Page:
Physical activity

Physical activity has benefits for all people with or without diabetes. They include:

  • Helping you feel better about yourself
  • Helping to keep blood glucose in the target range
  • Increasing insulin sensitivity (the insulin produced is better able to work)
  • Helping you to lose weight and maintain a healthy weight
  • Helping you to deal with stress
  • Keeping joints more mobile and less stiff
  • Keeping bones healthy and strong
  • Reducing the risks for stroke and heart attack
  • Lowering blood pressure
  • Improving circulation
  • Reducing feelings of depression and anxiety

Types of physical activity can be classified into two groups: aerobic and anaerobic.

Aerobic uses large muscle groups that require oxygen for sustained periods. For people who are fit this might be going for a run; for people who are not fit it might be walking 100 paces.

Resistance (anaerobic) uses large muscles that do not require oxygen for short periods of exercise.

Most guidelines for people with diabetes recommend physical activity (including aerobic and/or resistance training) several times a week.

People with type 2 diabetes should accumulate 30-45 minutes a day 3-5 days a week, or 150 minutes a week of aerobic exercise.

Aerobic exercise, such as walking, jogging, swimming, skipping, bike riding, should be intense enough to increase the pulse rate and the respiration rate. Brisk walking is probably the most common form of aerobic exercise.

People with diabetes should be encouraged to perform resistance exercise 3 times a week. Resistance training does not necessarily require expensive equipment. Weights used can be as simple as a can of soup or a packet of grain. It is better to use repetitive light weights than heavy weights.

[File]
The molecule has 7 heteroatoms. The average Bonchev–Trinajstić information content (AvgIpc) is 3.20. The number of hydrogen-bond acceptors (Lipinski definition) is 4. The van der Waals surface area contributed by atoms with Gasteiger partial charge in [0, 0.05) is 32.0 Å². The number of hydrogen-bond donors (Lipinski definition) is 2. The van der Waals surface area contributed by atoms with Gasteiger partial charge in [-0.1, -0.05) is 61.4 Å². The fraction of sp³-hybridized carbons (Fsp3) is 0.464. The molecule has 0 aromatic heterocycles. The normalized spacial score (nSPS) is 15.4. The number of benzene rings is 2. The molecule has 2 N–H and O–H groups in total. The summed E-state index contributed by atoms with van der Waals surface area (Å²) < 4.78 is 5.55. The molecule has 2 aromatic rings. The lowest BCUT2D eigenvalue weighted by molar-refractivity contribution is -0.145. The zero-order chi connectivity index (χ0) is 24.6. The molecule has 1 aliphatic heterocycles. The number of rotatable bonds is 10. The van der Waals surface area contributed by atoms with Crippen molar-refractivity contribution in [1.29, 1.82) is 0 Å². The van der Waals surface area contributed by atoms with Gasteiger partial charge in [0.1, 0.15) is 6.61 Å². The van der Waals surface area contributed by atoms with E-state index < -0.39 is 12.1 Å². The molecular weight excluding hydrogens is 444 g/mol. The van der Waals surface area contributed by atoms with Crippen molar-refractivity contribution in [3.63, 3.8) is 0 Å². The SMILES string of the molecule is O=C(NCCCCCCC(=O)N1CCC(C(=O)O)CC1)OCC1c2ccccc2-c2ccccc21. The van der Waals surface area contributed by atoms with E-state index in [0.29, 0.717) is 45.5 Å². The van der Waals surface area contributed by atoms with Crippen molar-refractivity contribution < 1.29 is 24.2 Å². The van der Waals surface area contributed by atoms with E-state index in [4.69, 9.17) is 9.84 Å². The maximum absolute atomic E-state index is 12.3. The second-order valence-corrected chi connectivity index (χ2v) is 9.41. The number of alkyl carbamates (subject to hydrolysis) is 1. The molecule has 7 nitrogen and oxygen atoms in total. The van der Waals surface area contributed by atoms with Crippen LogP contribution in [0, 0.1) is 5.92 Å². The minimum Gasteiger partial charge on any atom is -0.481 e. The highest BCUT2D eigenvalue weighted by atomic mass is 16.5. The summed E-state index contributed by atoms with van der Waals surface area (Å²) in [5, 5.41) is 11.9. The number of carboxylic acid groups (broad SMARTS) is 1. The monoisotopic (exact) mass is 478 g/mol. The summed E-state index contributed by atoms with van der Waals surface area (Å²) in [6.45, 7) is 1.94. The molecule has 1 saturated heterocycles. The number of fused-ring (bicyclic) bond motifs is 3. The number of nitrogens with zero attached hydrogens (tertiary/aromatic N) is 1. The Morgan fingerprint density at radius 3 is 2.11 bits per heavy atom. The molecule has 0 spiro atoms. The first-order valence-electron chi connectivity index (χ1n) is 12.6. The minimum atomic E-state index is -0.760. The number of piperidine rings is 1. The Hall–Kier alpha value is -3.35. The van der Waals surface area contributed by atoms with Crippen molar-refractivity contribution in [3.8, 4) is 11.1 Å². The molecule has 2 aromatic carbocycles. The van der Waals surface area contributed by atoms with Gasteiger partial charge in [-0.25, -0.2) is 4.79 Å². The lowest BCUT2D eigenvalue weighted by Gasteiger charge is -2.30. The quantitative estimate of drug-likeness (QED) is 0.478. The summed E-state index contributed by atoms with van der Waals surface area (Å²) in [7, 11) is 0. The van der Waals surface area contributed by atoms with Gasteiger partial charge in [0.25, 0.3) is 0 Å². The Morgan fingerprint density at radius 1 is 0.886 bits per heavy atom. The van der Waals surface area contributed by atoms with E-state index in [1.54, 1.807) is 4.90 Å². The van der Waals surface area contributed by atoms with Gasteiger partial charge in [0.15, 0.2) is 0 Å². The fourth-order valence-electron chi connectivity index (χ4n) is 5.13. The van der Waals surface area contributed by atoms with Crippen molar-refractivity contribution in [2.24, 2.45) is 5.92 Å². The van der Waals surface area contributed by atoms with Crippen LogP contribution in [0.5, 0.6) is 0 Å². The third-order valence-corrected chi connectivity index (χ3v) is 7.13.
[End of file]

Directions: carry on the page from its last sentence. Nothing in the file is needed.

The type, frequency, duration and intensity of exercise should be adjusted according to individual fitness levels.

People who have not been recently physically active and are intending to start exercising should see a health care professional in order to identify the risks associated with physical activity and how to manage these risks.

For people with type 1 diabetes there are risks associated with unplanned physical activity. The primary one is hypoglycaemia. Therefore physical activity should be planned for and changes made to carbohydrate intake and/or insulin dose.

Before starting exercise, people with type 1 diabetes should:

  • Drink adequate amounts of water.
  • Ensure that footwear is appropriate to protect feet from injury and keep them dry.
  • Wear some form of diabetes identification, such as a bracelet or necklace.
  • Ensure exercise partners know how to recognize and treat low blood glucose (hypoglycaemia).
  • Warm-up for 5-10 minutes.
  • Test blood glucose prior to activity.
  • If blood glucose is more than 252mg/dl (14mmol/L), do not exercise.
  • Check for ketones in case of type 1 diabetes.
  • If blood glucose is less than 108mg/dl (6mmol/L), eat 15 grams of carbohydrate.
  • Have a glucose source readily available throughout the activity.

Special precautions need to be taken when treating hypoglycaemia would be difficult, such as when scuba diving, hang gliding or rock climbing.

People with type 1 diabetes need to monitor their blood glucose frequently after exercising because of the risk of delayed hypoglycaemia. They may also need to reduce insulin or increase their bedtime snack to prevent a hypoglycaemic event overnight.

The risk of hypoglycaemia is reduced in type 2 diabetes and unlikely in people who manage their condition through lifestyle measures alone. People with type 2 diabetes on anti-diabetic medications or insulin therapy may need to adjust their medication prior to prolonged and excessive exercise and should always carry a source of glucose.